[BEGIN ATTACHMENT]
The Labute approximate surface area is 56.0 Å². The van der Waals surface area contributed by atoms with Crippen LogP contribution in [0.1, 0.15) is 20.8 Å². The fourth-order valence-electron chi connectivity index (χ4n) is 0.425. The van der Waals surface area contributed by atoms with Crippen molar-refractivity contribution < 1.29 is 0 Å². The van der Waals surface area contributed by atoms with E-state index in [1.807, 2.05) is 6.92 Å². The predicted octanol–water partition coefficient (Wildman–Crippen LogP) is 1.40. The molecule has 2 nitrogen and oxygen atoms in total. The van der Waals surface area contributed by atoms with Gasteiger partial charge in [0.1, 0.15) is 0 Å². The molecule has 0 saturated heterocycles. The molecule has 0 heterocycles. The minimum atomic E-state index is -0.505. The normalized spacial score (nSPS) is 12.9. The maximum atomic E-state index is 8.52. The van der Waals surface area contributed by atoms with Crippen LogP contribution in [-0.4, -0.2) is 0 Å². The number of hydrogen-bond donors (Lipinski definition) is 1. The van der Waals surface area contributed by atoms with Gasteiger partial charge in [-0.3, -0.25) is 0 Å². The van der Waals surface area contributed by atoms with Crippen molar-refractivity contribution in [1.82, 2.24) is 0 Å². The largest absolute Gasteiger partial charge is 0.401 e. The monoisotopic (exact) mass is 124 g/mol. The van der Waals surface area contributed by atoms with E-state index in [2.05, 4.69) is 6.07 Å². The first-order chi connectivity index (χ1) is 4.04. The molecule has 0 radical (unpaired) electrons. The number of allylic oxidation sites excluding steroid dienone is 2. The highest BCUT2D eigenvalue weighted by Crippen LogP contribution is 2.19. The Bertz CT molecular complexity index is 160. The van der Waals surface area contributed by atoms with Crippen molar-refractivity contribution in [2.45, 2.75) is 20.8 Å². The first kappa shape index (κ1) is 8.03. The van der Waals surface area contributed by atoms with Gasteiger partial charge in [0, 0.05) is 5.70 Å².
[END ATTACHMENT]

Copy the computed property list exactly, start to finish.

The Labute approximate surface area is 56.0 Å². The van der Waals surface area contributed by atoms with Crippen LogP contribution in [0.1, 0.15) is 20.8 Å². The fourth-order valence-electron chi connectivity index (χ4n) is 0.425. The van der Waals surface area contributed by atoms with Crippen molar-refractivity contribution < 1.29 is 0 Å². The van der Waals surface area contributed by atoms with E-state index in [1.807, 2.05) is 6.92 Å². The predicted octanol–water partition coefficient (Wildman–Crippen LogP) is 1.40. The molecule has 2 nitrogen and oxygen atoms in total. The van der Waals surface area contributed by atoms with Gasteiger partial charge in [0.1, 0.15) is 0 Å². The molecule has 0 saturated heterocycles. The molecule has 0 heterocycles. The minimum atomic E-state index is -0.505. The normalized spacial score (nSPS) is 12.9. The maximum atomic E-state index is 8.52. The van der Waals surface area contributed by atoms with Crippen LogP contribution in [-0.4, -0.2) is 0 Å². The number of hydrogen-bond donors (Lipinski definition) is 1. The van der Waals surface area contributed by atoms with Gasteiger partial charge in [-0.3, -0.25) is 0 Å². The van der Waals surface area contributed by atoms with Crippen molar-refractivity contribution in [1.82, 2.24) is 0 Å². The largest absolute Gasteiger partial charge is 0.401 e. The monoisotopic (exact) mass is 124 g/mol. The van der Waals surface area contributed by atoms with E-state index in [2.05, 4.69) is 6.07 Å². The first-order chi connectivity index (χ1) is 4.04. The molecule has 0 radical (unpaired) electrons. The number of allylic oxidation sites excluding steroid dienone is 2. The highest BCUT2D eigenvalue weighted by Crippen LogP contribution is 2.19. The Bertz CT molecular complexity index is 160. The van der Waals surface area contributed by atoms with Crippen molar-refractivity contribution in [2.45, 2.75) is 20.8 Å². The first kappa shape index (κ1) is 8.03. The van der Waals surface area contributed by atoms with Gasteiger partial charge in [0, 0.05) is 5.70 Å².